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New data on how Americans drank themselves to death during the pandemic
It's not great
It’s been a rough couple of years, what with the pandemic and the rise of American fascism and all. Many Americans have been weathering the ongoing storms with the aid of a time-tested coping mechanism: booze. This was apparent from the get-go, when researchers noticed a sustained spike in alcohol sales following the earliest lockdowns in March of 2020.
At the time there was concern that this sales spike would lead to increased health problems and mortality down the road. Alcohol is a carcinogen, it’s lethal even at relatively low doses, and being drunk dramatically raises the odds that a person will wreck their car or murder someone else. Now that we’re several years out from the dawn of the pandemic we’re starting to get some good data. In a working paper posted by the National Bureau of Economic Research, University of Chicago economist Casey Mulligan finds that between March 2020 and June 2021 there were about 14,000 alcohol-caused deaths above what you’d expect if the pre-2020 trend had continued. That mortality spike is plainly visible when you plot the data, as in the chart below.
Prior to 2020, CDC mortality data show there were typically a little north of 3,000 alcohol-caused deaths per month in the United States, including deaths from alcohol poisoning, acute pancreatitis, liver disease, and other booze-driven ailments. But by mid-2020 the CDC was logging about 1,000 deaths per month above the previous level, a mortality increase of roughly 50 percent. By June 2021 the number of excess deaths shrunk somewhat, but still remained well above the historic trend. More recent mortality data tends to be incomplete, so the full story for the remainder of 2021 isn’t known yet.
Mulligan notes that this is an undercount of the true toll of excess alcohol-related death during the pandemic: drunk driving deaths aren’t included in these figures, and we know from other sources that fatal drunk driving accidents increased in recent years.
Mulligan, it should be noted, was a member of Trump’s Council of Economic Advisors until 2019. His main project in the paper, which also looks at pandemic-era drug mortality, is to argue that these excess drug and alcohol deaths were driven in large part by the generous unemployment benefits and stimulus checks the federal government provided in 2020 and 2021. There’s something to this I think — plenty of research shows that when drugs and alcohol become cheaper or easier to purchase people consume more of them, with a certain percentage of those users overdosing and dying as a result.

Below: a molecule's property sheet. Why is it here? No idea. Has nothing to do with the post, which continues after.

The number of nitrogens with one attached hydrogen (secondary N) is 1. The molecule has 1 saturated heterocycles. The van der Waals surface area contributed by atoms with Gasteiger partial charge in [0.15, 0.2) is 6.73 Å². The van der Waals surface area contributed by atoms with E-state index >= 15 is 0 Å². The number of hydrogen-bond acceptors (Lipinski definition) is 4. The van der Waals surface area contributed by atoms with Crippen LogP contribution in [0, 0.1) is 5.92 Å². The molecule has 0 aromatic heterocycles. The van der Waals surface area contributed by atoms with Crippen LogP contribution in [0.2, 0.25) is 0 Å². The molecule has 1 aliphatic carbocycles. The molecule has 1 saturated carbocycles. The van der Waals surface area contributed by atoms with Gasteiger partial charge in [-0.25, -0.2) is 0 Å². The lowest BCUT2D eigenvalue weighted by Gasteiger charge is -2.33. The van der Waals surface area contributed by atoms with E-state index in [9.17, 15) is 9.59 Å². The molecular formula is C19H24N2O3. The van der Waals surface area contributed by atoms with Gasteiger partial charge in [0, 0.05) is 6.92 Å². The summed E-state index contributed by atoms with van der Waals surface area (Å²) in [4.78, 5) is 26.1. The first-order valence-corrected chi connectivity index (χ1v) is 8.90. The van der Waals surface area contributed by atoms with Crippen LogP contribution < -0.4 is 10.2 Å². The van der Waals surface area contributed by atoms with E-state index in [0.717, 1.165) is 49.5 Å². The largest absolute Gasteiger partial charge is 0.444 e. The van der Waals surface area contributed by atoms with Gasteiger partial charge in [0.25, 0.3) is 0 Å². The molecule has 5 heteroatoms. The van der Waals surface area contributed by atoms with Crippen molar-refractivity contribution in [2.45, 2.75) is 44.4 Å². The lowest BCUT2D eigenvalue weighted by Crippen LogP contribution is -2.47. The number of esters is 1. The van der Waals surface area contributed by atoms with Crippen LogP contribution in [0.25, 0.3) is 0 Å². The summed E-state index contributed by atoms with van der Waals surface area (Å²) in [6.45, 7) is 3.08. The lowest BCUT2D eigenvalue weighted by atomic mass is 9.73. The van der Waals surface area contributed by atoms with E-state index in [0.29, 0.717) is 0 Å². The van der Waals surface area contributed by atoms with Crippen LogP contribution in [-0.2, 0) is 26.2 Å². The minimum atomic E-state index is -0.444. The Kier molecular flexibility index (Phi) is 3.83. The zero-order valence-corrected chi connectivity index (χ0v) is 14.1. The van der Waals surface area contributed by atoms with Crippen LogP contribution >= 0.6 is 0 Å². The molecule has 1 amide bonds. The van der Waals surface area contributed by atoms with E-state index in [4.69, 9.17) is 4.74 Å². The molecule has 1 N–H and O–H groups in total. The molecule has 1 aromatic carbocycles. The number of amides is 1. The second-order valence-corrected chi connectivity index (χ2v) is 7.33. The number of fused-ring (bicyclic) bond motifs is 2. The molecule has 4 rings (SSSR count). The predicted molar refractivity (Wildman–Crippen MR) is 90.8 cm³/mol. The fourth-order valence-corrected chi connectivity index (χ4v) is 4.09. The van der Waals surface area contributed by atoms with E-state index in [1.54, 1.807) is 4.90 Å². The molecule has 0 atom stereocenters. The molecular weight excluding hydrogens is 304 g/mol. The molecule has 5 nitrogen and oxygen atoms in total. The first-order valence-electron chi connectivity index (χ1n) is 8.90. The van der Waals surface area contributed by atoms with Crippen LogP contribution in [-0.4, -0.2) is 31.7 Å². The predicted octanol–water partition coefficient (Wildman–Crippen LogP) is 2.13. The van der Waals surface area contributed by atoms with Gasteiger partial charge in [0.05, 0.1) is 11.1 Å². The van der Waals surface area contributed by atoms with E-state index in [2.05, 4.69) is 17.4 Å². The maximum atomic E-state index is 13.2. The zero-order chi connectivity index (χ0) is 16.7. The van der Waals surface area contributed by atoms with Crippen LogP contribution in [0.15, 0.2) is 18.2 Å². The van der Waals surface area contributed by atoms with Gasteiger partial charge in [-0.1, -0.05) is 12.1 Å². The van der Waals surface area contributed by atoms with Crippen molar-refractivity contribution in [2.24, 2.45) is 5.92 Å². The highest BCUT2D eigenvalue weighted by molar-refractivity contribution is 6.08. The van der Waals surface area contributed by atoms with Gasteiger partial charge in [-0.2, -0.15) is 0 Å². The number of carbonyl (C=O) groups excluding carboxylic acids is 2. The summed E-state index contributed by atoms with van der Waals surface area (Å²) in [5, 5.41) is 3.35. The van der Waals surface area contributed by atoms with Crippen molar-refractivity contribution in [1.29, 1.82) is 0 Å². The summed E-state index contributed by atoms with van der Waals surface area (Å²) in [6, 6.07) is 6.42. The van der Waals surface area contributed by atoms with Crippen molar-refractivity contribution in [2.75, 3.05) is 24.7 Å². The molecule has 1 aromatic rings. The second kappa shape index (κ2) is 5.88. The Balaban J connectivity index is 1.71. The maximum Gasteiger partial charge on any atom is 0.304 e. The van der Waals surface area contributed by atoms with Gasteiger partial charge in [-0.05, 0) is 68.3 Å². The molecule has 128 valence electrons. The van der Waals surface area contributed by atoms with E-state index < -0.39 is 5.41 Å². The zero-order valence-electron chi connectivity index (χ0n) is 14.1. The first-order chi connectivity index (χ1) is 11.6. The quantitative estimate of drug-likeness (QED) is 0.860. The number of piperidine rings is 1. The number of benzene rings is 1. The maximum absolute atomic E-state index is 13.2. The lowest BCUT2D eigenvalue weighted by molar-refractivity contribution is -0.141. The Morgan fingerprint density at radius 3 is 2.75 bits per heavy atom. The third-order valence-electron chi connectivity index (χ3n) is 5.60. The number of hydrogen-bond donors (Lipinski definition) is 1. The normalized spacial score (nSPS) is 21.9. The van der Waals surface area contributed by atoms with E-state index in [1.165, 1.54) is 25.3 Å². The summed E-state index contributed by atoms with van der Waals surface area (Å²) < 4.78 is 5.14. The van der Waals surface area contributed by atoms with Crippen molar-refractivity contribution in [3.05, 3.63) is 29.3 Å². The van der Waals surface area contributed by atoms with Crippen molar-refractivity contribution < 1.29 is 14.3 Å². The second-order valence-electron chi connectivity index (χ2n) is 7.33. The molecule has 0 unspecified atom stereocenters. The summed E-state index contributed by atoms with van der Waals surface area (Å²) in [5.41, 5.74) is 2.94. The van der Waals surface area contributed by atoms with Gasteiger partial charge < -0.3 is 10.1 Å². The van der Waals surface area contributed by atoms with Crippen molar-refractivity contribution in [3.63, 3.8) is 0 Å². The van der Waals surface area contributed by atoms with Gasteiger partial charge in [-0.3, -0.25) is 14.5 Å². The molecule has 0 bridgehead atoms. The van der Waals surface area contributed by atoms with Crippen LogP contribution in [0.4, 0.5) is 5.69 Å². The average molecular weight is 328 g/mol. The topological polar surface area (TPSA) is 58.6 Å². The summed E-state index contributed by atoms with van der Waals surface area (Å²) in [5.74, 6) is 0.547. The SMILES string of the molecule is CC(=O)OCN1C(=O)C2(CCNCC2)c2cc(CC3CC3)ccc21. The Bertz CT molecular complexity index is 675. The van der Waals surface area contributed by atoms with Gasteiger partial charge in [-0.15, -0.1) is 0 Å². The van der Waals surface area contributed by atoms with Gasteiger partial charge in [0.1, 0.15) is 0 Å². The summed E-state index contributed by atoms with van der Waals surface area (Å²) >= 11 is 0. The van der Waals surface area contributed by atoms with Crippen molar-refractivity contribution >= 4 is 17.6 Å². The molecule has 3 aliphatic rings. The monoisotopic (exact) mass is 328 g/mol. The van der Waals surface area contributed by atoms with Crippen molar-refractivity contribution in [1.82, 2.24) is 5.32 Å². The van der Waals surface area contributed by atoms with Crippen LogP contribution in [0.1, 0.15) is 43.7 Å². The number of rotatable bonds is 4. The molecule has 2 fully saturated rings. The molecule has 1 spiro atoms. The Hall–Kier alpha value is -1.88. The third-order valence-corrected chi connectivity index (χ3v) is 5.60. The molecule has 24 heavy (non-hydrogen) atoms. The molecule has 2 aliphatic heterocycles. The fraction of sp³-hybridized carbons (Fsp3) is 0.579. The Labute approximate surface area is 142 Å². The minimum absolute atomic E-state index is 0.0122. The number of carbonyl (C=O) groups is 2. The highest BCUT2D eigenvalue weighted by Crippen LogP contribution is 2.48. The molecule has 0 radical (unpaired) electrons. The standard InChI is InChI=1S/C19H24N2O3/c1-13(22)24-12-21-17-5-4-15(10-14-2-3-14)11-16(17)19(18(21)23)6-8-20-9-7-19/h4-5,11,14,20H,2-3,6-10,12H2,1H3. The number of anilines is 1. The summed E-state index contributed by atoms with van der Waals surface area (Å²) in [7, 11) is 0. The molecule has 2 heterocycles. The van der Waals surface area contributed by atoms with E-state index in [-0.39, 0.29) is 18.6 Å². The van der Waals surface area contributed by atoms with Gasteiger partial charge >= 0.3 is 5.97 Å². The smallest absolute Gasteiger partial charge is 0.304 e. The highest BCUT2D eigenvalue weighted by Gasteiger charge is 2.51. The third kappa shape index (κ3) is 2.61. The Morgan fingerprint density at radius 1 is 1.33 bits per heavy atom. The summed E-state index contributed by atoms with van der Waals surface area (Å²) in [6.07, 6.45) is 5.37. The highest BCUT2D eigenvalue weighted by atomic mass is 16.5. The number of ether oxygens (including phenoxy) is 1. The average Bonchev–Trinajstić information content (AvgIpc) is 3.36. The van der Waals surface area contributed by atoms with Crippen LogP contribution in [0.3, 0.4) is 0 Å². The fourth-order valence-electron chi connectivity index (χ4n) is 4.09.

But I suspect Mulligan’s case is overstated. To make it he builds some extremely complicated models that rest on lots of assumptions about things like how price changes affect demand for intoxicants, how people spend unexpected stimulus money, how much alcohol consumption happens at home, how much lag time you’d expect between drug use and death, the price ratio between prescription opioids and illicitly-manufactured ones, how opioid use affects worker productivity, the overall employment rate of illicit drug users, the average years of life lost by the typical drug overdose victim, the price ratio of alcohol purchased in bars to alcohol consumed at home, how the employment rate of bartenders mirrors price changes in alcohol, how the reduction of vodka prices in Russia in the early 1990s affected fatal alcohol poisoning rates, how Estonia’s entry to the European Union affected alcohol-related mortality in Finland, how well high-functioning alcoholics are able to function at work, and the value of time itself.
To put it lightly there are a lot of assumptions happening here, and when you’re stacking them one on top of the other like this to build an equation I wonder how much that equation can really tell you about the state of the world. There’s a danger that you end up just rubbing a bunch of datasets together and fiddling with the parameters until you get a result that aligns with your expectations.
Economists do this sort of thing all the time and Mulligan may in fact be right, but as this paper hasn’t been through peer review I’m not inclined to take his word on things, especially since he’s a fairly ideological guy who gladly put his expertise to work for the most fundamentally dishonest president in the history of the union.
But the baseline numbers he reports — coming straight from the CDC itself — are solid. And it’s really useful to see how those numbers differ from the pre-pandemic trends.